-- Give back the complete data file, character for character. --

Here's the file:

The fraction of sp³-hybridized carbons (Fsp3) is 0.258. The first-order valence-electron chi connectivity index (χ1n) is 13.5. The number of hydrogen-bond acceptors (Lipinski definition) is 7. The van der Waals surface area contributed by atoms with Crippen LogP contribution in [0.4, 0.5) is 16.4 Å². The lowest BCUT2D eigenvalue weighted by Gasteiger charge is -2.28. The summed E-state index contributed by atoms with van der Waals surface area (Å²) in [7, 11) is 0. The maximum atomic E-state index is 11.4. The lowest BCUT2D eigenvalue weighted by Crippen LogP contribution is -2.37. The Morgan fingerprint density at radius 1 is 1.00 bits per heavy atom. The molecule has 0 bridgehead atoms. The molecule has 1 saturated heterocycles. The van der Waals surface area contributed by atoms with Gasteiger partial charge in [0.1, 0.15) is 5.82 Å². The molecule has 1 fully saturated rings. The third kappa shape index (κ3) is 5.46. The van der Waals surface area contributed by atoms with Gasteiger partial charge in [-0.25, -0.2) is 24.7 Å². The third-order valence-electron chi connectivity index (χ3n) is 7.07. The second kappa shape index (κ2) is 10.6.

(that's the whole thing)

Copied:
The fraction of sp³-hybridized carbons (Fsp3) is 0.258. The first-order valence-electron chi connectivity index (χ1n) is 13.5. The number of hydrogen-bond acceptors (Lipinski definition) is 7. The van der Waals surface area contributed by atoms with Crippen LogP contribution in [0.4, 0.5) is 16.4 Å². The lowest BCUT2D eigenvalue weighted by Gasteiger charge is -2.28. The summed E-state index contributed by atoms with van der Waals surface area (Å²) in [7, 11) is 0. The maximum atomic E-state index is 11.4. The lowest BCUT2D eigenvalue weighted by Crippen LogP contribution is -2.37. The Morgan fingerprint density at radius 1 is 1.00 bits per heavy atom. The molecule has 0 bridgehead atoms. The molecule has 1 saturated heterocycles. The van der Waals surface area contributed by atoms with Gasteiger partial charge in [0.1, 0.15) is 5.82 Å². The molecule has 1 fully saturated rings. The third kappa shape index (κ3) is 5.46. The van der Waals surface area contributed by atoms with Gasteiger partial charge in [-0.25, -0.2) is 24.7 Å². The third-order valence-electron chi connectivity index (χ3n) is 7.07. The second kappa shape index (κ2) is 10.6.